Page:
Bengal Divided: Hindu Communalism and Partition, 1932-1947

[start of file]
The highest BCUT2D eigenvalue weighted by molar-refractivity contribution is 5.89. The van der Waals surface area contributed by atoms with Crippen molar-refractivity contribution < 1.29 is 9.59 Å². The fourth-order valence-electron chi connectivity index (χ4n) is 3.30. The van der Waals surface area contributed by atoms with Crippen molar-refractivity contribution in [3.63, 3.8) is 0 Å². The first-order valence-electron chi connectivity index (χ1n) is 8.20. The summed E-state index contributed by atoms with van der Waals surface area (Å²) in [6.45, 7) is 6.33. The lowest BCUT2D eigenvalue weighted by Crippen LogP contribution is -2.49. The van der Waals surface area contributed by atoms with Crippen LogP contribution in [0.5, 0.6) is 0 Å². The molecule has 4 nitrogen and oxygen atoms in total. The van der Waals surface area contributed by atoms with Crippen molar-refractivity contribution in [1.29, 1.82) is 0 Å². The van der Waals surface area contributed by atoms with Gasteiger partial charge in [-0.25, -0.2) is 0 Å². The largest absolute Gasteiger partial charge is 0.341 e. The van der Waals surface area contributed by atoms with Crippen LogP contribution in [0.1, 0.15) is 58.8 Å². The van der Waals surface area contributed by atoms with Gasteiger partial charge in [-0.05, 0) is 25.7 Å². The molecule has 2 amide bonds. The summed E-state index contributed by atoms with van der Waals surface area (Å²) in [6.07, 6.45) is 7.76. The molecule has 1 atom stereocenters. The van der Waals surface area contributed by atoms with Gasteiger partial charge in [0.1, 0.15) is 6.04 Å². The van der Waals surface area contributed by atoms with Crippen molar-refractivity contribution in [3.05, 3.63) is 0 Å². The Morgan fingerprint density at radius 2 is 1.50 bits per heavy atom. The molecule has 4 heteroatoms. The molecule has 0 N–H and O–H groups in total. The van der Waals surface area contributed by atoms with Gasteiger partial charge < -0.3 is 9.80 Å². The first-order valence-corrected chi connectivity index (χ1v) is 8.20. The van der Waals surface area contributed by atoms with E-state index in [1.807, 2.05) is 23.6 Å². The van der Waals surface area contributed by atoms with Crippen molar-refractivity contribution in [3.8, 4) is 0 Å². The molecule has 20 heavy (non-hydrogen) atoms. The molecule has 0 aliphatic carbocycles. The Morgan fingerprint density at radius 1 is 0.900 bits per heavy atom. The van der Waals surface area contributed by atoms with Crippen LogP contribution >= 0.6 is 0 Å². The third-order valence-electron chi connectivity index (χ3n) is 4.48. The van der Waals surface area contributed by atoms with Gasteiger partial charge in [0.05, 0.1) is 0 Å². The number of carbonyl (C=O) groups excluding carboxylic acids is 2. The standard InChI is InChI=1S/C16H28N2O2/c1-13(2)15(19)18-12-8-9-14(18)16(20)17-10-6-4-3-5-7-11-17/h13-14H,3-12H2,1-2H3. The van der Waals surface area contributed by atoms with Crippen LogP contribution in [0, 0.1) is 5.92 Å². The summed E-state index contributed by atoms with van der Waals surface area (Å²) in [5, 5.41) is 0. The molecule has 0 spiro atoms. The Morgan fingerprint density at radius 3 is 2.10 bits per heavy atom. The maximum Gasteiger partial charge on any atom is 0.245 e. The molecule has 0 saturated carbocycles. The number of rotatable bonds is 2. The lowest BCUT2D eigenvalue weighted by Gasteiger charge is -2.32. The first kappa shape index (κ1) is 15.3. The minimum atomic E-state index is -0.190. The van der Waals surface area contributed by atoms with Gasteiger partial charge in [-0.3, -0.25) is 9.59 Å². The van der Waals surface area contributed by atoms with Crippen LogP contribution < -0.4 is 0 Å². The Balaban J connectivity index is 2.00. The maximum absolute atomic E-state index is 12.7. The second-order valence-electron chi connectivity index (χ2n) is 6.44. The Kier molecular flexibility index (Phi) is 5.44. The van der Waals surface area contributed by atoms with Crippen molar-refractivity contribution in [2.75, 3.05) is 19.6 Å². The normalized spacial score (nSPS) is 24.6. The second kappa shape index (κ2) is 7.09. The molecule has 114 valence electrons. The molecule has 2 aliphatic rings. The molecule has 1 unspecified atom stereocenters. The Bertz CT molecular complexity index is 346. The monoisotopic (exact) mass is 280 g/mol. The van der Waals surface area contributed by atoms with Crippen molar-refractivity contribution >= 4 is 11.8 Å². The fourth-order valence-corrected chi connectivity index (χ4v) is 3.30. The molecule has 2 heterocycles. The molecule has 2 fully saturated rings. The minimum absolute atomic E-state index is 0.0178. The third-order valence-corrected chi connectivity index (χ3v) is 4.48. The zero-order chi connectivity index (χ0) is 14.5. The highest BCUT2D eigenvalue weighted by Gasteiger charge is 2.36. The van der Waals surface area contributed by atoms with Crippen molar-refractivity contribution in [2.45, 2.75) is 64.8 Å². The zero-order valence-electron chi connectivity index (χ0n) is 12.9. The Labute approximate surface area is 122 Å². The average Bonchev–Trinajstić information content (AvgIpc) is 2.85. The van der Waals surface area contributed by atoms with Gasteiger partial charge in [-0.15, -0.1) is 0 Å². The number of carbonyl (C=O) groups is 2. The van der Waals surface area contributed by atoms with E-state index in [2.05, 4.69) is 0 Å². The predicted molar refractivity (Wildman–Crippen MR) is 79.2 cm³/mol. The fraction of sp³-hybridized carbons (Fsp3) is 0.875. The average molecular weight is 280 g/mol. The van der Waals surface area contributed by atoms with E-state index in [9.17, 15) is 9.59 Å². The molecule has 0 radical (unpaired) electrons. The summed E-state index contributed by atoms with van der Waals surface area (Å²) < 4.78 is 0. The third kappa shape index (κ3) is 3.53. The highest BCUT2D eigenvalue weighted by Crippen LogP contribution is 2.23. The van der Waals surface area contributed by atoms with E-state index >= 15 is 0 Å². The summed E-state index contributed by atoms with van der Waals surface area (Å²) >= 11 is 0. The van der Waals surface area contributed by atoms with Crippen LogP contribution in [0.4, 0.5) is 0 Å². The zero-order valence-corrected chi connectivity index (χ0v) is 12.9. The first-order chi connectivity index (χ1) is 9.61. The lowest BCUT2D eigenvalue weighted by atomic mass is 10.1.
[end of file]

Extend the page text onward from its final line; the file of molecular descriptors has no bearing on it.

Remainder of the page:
Whereas previous studies of the end of British rule in India have concentrated on the negotiations of the transfer of power at the all-India level or have considered the emergence of separatist politics amongst India's Muslim minorities, this study provides a re-evaluation of the history of Bengal focusing on the political and social processes that led to the demand for partition in Bengal and tracing the rise of Hindu communalism. In its most startling revelation, the author shows how the demand for a separate homeland for the Hindus, which was fuelled by a large and powerful section of Hindu society within Bengal, was seen as the only way to regain influence and to wrest power from the Muslim majority. The picture which emerges is one of a stratified and fragmented society moving away from the mainstream of Indian nationalism, and increasingly preoccupied with narrower, more parochial concerns.
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